US and Libya: From Altercation to Intimacy

Saturday, September 13, 2008

Mohammad Khajouei

US Secretary of State Condoleezza Rice arrived in Tripoli on Friday, Sept. 5 on a historic visit to Libya and held talks with Libyan officials, including Moamer Kadhafi.

This was the first visit to Libya by a US secretary of state since 1953.
Rice met Kadhafi at his residence in Tripoli, Bab al Azizia, which was hit in US bombing raids ordered by Reagan in 1986.

Kadhafi, wearing a white robe, did not shake hands with Rice but raised a hand to his chest in a traditional gesture of welcome. Then he shook hands with members of her staff.

During the meeting, the two sides discussed campaign against terrorism as well as cultural, commercial and political relations. They also signed an agreement on resumption of bilateral relations.

After the talks they shared an Iftar meal which breaks the fast during the Muslim holy fasting month of Ramadan.

Last year, Kadhafi proclaimed his love for "Leezza," telling Al-Jazeera television: "I support my darling black African woman. I admire and am very proud of the way she leans back and gives orders to the Arab leaders… She’s a black woman of African origin."

Rice earlier described her brief visit -- the first to the oil-rich North African country by a US secretary of state in more than half a century -- as "historic" and a sign the United States does not have permanent foes.

"That is not to say that everything has by any means been settled between the United States and Libya. There is a long way to go," she told reporters traveling with her.

"But I do believe that it has demonstrated that the United States doesn't have permanent enemies. It demonstrates that when countries are prepared to make strategic changes in direction the United States is prepared to respond. It is a beginning, it is an opening, it is not, I think, the end of the story," Rice said.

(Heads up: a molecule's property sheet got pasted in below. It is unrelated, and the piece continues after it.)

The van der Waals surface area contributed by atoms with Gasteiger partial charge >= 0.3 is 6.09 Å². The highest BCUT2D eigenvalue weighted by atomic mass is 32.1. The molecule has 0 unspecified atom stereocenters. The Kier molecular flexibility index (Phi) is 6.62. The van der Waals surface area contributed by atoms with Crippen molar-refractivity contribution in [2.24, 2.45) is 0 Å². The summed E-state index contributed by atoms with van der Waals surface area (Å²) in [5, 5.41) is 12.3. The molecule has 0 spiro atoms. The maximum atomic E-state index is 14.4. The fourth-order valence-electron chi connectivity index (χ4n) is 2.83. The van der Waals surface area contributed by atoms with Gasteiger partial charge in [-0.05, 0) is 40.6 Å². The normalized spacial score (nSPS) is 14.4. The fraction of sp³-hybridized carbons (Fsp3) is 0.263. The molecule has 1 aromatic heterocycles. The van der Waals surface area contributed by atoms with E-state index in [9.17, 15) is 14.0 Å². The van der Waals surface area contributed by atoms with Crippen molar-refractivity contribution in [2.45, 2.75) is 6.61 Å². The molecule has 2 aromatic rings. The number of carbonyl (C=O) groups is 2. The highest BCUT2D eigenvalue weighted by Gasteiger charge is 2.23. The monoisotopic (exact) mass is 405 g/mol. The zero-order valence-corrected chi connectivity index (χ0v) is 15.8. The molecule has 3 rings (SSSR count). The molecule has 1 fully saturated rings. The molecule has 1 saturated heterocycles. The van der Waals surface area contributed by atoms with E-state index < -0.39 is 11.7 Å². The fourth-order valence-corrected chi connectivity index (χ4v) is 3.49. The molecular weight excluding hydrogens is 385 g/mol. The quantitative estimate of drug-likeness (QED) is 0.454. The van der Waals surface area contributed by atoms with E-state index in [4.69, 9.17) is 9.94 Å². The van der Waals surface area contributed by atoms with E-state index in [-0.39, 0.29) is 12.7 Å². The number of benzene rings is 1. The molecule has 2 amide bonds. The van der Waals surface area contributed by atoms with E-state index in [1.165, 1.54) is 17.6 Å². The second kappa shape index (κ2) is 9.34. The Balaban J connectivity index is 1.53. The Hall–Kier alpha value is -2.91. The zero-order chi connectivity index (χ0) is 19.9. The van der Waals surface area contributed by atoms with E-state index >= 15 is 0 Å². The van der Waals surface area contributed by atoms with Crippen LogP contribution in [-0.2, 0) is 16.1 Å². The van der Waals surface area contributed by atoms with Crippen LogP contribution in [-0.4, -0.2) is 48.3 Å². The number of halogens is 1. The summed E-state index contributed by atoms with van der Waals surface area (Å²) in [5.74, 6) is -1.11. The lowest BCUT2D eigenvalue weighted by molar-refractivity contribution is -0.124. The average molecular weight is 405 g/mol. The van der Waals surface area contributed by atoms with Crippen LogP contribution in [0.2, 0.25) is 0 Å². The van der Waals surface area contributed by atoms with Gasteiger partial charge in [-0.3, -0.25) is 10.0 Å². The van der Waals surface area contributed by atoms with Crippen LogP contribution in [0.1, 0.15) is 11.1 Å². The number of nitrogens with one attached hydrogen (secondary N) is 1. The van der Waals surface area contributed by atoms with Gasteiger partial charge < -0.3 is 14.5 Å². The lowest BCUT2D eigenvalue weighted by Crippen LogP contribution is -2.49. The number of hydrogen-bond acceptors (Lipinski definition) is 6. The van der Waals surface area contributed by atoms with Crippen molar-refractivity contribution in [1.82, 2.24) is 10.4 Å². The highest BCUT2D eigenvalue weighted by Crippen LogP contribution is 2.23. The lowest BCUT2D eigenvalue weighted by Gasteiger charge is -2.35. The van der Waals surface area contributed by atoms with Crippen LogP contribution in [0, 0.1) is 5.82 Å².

After meeting with Kadhafi, Rice attended a joint press conference with her Libyan counterpart, Abdelrahman Mohammed Shalgam, where she said the two countries had decided "to move forward in a positive way" and deal "as well as we can with issues of the past."

"After many, many years it is a good thing that the US and Libya found a way forward," she said, adding that this had become possible because Libya had made some "strategic choices."

"This is a good time for a constructive relationship between the US and Libya to emerge," the top US diplomat said.

Shalgam for his part said the world has changed and the very fact that Rice had made the groundbreaking visit to Libya and had held talks with Kadhafi was proof of this change. "The time of confrontation is over. There may still be differences of opinion but this will not endanger the relationship between (Libya and the US)," the minister added.

A glance at the history of relations between the United States and Libya will show that these relations have been full of ups and downs from the very beginning and the visit by Rice could mark a turning point in bilateral relations.

The last US secretary of state to visit was John Foster Dulles in May 1953, before Rice was even born. He met King Idris -- the ruler ousted in a bloodless military coup led in 1969 by Kadhafi, now the Arab world's longest serving leader. The good relations between the US and Libya was justified at that time as Washington was looking after the military bases of Libya. Discovery of crude oil in the late 1950s in Libya was another important factor in relations between the two countries at the time.